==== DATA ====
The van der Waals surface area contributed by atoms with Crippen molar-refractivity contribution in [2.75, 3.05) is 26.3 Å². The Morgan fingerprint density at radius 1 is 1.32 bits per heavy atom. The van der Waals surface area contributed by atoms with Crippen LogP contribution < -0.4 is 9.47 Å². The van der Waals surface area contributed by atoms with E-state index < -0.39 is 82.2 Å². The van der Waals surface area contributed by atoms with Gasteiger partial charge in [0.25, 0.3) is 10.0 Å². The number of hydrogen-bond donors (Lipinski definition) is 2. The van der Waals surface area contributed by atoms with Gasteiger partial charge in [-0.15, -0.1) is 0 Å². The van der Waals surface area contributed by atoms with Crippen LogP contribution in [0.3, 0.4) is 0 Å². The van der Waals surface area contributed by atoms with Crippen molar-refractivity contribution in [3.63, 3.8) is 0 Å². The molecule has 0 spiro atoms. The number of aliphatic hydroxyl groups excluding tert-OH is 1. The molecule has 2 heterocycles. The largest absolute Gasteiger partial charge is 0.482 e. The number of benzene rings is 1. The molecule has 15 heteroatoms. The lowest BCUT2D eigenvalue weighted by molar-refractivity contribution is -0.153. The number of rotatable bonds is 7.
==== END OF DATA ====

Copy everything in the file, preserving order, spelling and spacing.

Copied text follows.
The van der Waals surface area contributed by atoms with Crippen molar-refractivity contribution in [2.75, 3.05) is 26.3 Å². The Morgan fingerprint density at radius 1 is 1.32 bits per heavy atom. The van der Waals surface area contributed by atoms with Crippen LogP contribution < -0.4 is 9.47 Å². The van der Waals surface area contributed by atoms with E-state index < -0.39 is 82.2 Å². The van der Waals surface area contributed by atoms with Gasteiger partial charge in [0.25, 0.3) is 10.0 Å². The number of hydrogen-bond donors (Lipinski definition) is 2. The van der Waals surface area contributed by atoms with Gasteiger partial charge in [-0.15, -0.1) is 0 Å². The van der Waals surface area contributed by atoms with Crippen LogP contribution in [0.3, 0.4) is 0 Å². The van der Waals surface area contributed by atoms with Crippen molar-refractivity contribution in [3.63, 3.8) is 0 Å². The molecule has 0 spiro atoms. The number of aliphatic hydroxyl groups excluding tert-OH is 1. The molecule has 2 heterocycles. The largest absolute Gasteiger partial charge is 0.482 e. The number of benzene rings is 1. The molecule has 15 heteroatoms. The lowest BCUT2D eigenvalue weighted by molar-refractivity contribution is -0.153. The number of rotatable bonds is 7.